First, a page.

Thursday, 19 April 2018: 8:00 AM
Champions ABC (Sawgrass Marriott)
Jonathan L. Vigh, NCAR, Boulder, CO; and K. A. Emanuel, M. K. Biswas, E. A. Hendricks, and C. M. Rozoff
We introduce a new mode of thought on tropical cyclone (TC) intensification, namely, how can one ascertain the theoretical and practical upper bounds of TC intensification, given an initial vortex structure and expected environmental conditions. The expectation of an upper bound of intensification is partially motivated by observations showing that several tropical cyclones have intensified on the order of 100-105 kt over a 24-h period, but that this magnitude of intensification has never been observed to occur over time periods much shorter than a day. Dynamically, one can expect that the upper limit on intensification is controlled by the dynamical efficiency at which the vortex converts diabatic heating to kinetic energy. Thus the radial structure of the wind is key, as is the potential intensity. Finally, this upper bound may be strongly constrained by scaling considerations relating the timescales of inflowing parcel trajectories and the evolving secondary circulation. Numerically, most state-of-the-art full physics 3D numerical models struggle to predict extreme rates of intensification, yet one real-time forecast aid, the CHP6 member of the Coupled Hurricane Intensity Prediction Scheme (CHIPS), has sometimes captured the correct magnitude and timing of extreme rapid intensification events. Examples of recent successful predictions of very rapid intensification (defined as >= 50 kt intensity increase in 24 hours) or extreme rapid intensification (ERI, defined as a >= 85 kt increase in intensity in 24-h or a >= 50-kt increase in 12 hours) include:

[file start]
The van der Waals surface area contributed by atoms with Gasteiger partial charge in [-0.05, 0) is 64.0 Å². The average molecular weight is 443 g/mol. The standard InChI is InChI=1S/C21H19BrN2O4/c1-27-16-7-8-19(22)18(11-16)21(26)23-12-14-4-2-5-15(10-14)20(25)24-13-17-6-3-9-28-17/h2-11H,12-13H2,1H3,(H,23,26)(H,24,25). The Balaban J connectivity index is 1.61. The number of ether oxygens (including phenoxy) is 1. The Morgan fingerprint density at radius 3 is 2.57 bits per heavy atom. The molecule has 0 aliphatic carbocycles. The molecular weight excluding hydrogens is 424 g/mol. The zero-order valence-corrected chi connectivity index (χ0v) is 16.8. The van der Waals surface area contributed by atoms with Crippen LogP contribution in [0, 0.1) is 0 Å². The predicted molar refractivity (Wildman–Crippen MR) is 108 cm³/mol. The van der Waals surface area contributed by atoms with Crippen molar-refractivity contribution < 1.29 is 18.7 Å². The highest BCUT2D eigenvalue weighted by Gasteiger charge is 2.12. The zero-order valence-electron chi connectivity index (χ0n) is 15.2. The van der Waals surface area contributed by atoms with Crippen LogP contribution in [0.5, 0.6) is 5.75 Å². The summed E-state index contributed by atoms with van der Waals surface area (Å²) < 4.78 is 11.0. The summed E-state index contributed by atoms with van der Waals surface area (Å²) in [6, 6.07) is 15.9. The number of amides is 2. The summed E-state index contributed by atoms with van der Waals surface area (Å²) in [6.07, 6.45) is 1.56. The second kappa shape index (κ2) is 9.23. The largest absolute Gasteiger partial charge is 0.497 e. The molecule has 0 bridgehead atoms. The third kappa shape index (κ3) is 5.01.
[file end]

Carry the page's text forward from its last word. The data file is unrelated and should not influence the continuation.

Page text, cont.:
- PATRICIA (EP20): 00 UTC 22 Oct 2015: 60 kt -> 150 kt in 24 hours (CHP6 predicted ~150 kt)
- MERANTI (WP16): 06 UTC 10 Sep 2016: 35 kt -> 155 kt in 60 hours (CHP6 predicted ~160 kt)
- MARIA (AL15): 12 UTC 17 Sep 2017: 60 kt -> 140 kt in 36 hours (CHP6 predicted ~135 kt)
While CHP6 is not a forecast model per se, since it is meant to show the sensitivity of the TC to very favorable environmental conditions relative to the other members of the CHIPS ensemble, the fact that it sometimes captures ERI events with 36-72 hour lead time when no other full physics model does, suggests that the dynamics of ERI are primarily axisymmetric and do not require a 3D full-physics framework. These examples of correct predictions of extreme RI events suggest that the general pathway of extreme rapid intensification can be captured by an axisymmetric numerical model, and that the MPIR may be achieved when the storm structure and latent heating distribution are axisymmetric in a favorable environment. When the MPIR limit is high for a given storm, extreme rapid intensification becomes possible.
The goals of this work are twofold: 1) to create and evaluate an initial version of forecast guidance for the upper bound rate at which TCs may intensify and examine the verification statistics for such a model, and 2) to examine high-resolution flight-level aircraft observations for several well-observed ERI cases to learn how the TC’s physical scale (radius of maximum winds), inertial stability, dynamic efficiency, and column-integrated diabatic heating evolve during ERI. Development of effective MPIR-based guidance could be extremely useful to operational forecasters who need to assess what the upper-bound intensification risk is for marginal tropical storms that are a few days away from landfall.
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